Children leave the Muncheez restaurant in Port-au-Prince. The restaurant owners have been giving out free meals to children in the camps for homeless earthquake survivors.
19th March 2010
In stricken Haiti, food is key not just to survival, but also to the morale of the aid workers and the displaced
Lunch was patés, which look a bit like Cornish pasties that someone has stamped on. But the children were very excited. Most of them had had nothing but bread or the United Nations high-energy biscuits to eat that day. The cook, 19-year-old Valencia Desiluz, was frying them in hot oil, for anyone with 5 Haitian gourdes (about 10p) to spend.
When my turn came I had a nervous bite: the crunchy pastry was good, but it opened up a Worcester sauce reek of dried fish and onion . This was a little bit further than my stomach was prepared to go on a first date with Haitian disaster camp food. So I gave the rest of the paté to two small boys — Stanley and Dieudonné — who thanked me politely and ate it before we’d finished exchanging names.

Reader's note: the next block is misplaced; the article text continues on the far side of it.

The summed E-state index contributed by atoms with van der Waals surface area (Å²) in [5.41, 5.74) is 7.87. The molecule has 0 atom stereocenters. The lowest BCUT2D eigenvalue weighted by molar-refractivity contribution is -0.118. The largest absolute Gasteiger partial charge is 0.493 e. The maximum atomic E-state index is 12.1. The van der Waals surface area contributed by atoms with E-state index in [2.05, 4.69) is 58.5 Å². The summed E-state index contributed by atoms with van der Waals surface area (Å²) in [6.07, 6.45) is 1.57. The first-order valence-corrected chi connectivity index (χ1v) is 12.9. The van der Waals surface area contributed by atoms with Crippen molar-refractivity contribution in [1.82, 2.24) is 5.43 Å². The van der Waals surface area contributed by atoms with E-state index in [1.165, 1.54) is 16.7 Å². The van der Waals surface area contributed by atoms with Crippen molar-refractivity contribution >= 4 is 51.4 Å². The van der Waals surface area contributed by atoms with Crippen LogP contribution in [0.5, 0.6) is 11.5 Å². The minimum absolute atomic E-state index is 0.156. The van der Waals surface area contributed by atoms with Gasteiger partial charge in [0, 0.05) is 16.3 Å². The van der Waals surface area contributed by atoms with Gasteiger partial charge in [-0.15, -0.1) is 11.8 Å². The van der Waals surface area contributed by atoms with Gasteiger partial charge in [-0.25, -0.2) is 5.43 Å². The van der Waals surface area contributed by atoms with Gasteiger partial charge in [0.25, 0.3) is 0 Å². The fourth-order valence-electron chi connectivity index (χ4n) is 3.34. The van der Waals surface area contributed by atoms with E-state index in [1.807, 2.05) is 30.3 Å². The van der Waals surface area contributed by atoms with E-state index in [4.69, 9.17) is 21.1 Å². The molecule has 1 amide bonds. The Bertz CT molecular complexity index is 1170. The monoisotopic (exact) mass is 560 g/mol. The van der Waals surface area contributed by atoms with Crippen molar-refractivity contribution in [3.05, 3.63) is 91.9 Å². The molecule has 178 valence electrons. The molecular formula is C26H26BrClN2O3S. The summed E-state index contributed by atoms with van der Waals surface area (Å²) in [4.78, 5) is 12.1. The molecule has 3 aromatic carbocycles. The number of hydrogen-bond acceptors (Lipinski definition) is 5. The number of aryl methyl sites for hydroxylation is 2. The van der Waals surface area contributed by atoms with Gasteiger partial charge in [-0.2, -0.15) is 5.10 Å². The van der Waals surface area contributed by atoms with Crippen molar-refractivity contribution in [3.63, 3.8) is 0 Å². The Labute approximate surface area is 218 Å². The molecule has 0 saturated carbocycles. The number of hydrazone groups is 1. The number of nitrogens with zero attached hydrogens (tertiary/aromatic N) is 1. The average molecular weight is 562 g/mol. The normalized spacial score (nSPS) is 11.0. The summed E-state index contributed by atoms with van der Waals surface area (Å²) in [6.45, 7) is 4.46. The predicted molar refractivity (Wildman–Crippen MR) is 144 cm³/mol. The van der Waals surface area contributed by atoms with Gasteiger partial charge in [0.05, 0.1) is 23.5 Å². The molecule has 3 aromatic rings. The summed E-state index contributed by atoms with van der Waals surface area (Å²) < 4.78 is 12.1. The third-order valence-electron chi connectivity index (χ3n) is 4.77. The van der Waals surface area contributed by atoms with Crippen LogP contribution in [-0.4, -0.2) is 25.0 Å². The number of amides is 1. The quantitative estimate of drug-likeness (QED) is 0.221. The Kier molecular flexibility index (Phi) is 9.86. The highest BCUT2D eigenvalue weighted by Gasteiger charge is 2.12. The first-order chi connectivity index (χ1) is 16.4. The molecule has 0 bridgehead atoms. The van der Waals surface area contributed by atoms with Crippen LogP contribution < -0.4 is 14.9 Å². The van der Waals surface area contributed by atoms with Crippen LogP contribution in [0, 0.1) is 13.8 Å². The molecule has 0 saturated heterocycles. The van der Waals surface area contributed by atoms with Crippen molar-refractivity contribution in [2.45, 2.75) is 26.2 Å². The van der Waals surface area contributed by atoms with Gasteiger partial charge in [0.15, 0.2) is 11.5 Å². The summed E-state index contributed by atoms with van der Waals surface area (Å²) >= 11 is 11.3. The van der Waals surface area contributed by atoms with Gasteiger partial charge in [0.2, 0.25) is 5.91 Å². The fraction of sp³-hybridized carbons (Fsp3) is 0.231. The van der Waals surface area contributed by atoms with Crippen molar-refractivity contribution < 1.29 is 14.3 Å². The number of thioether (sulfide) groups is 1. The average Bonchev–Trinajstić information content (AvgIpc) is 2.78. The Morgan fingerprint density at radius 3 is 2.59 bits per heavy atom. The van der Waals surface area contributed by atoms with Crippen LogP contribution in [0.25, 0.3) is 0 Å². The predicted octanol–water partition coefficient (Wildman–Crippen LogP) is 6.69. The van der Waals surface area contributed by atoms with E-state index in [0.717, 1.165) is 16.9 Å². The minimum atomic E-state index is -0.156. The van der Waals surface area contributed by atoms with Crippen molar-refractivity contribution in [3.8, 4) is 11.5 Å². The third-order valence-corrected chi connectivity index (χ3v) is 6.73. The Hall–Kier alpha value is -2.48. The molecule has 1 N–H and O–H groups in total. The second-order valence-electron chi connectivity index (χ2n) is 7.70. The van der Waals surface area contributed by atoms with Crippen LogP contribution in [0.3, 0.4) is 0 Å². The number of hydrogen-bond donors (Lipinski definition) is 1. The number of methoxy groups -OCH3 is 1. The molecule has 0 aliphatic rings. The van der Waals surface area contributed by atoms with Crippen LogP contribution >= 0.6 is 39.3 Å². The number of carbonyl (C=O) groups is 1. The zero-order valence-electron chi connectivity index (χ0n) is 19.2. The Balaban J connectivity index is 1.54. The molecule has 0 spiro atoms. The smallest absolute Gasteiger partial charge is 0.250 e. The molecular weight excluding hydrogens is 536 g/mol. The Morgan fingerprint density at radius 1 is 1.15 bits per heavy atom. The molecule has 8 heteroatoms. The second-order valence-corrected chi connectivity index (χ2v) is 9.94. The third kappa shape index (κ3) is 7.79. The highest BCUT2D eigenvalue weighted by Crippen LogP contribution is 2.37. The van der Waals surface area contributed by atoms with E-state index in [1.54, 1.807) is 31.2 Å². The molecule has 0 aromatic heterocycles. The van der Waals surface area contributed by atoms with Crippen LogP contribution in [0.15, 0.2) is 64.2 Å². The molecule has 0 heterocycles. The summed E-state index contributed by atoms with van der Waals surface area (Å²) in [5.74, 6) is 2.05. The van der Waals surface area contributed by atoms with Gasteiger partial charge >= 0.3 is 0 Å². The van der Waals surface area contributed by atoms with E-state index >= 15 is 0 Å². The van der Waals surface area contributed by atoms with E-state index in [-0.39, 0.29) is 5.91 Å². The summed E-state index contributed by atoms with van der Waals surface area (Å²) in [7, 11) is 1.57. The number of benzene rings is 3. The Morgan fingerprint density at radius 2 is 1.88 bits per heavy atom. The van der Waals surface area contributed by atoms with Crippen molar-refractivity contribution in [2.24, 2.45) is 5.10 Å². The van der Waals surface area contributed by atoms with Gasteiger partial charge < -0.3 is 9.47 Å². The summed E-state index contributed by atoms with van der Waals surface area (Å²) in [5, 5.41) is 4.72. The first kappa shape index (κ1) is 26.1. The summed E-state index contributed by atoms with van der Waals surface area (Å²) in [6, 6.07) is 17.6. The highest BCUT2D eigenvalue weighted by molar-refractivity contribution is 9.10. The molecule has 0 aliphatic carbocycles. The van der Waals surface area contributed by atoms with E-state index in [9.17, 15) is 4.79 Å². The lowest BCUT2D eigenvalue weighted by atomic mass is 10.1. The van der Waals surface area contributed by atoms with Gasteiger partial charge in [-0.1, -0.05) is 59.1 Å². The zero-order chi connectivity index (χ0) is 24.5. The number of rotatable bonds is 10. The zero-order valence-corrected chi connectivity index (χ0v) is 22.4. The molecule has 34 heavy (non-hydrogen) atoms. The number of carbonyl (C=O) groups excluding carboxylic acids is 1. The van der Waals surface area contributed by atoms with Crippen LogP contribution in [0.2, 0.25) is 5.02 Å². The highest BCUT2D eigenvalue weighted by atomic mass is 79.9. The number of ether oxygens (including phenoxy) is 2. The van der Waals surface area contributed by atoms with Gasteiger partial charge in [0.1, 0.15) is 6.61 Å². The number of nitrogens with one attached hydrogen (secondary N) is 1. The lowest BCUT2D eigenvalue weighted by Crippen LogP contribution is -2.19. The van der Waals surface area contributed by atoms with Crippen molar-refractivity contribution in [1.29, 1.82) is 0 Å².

Read the rest of this article at Times Online.
2nd March 2010 The Guardian Online
Photograph: Rex Features
Is the plan to open an industrial feed-lot in Lincolnshire another unavoidable nail in the coffin of the British dairy industry?
The move by a group of English farmers to open the UK’s first American-style industrial dairy feed-lot – where 8,100 cows will be fed on maize and Lucerne, a form of alfalfa – was desperately predictable. The evidence has been mounting – for the want of a couple of pence on a litre of milk, we’ve destroyed our traditional, and highly efficient, dairy industry.
Britain has had a dairy industry based on cows fed on grass and kept for most of the year in fields, for millennia. You may have noticed – much of our countryside was shaped by it. It worked. It employed lots of people, and provided cheap protein and fats to the entire population.
Read the rest here via Guardian Online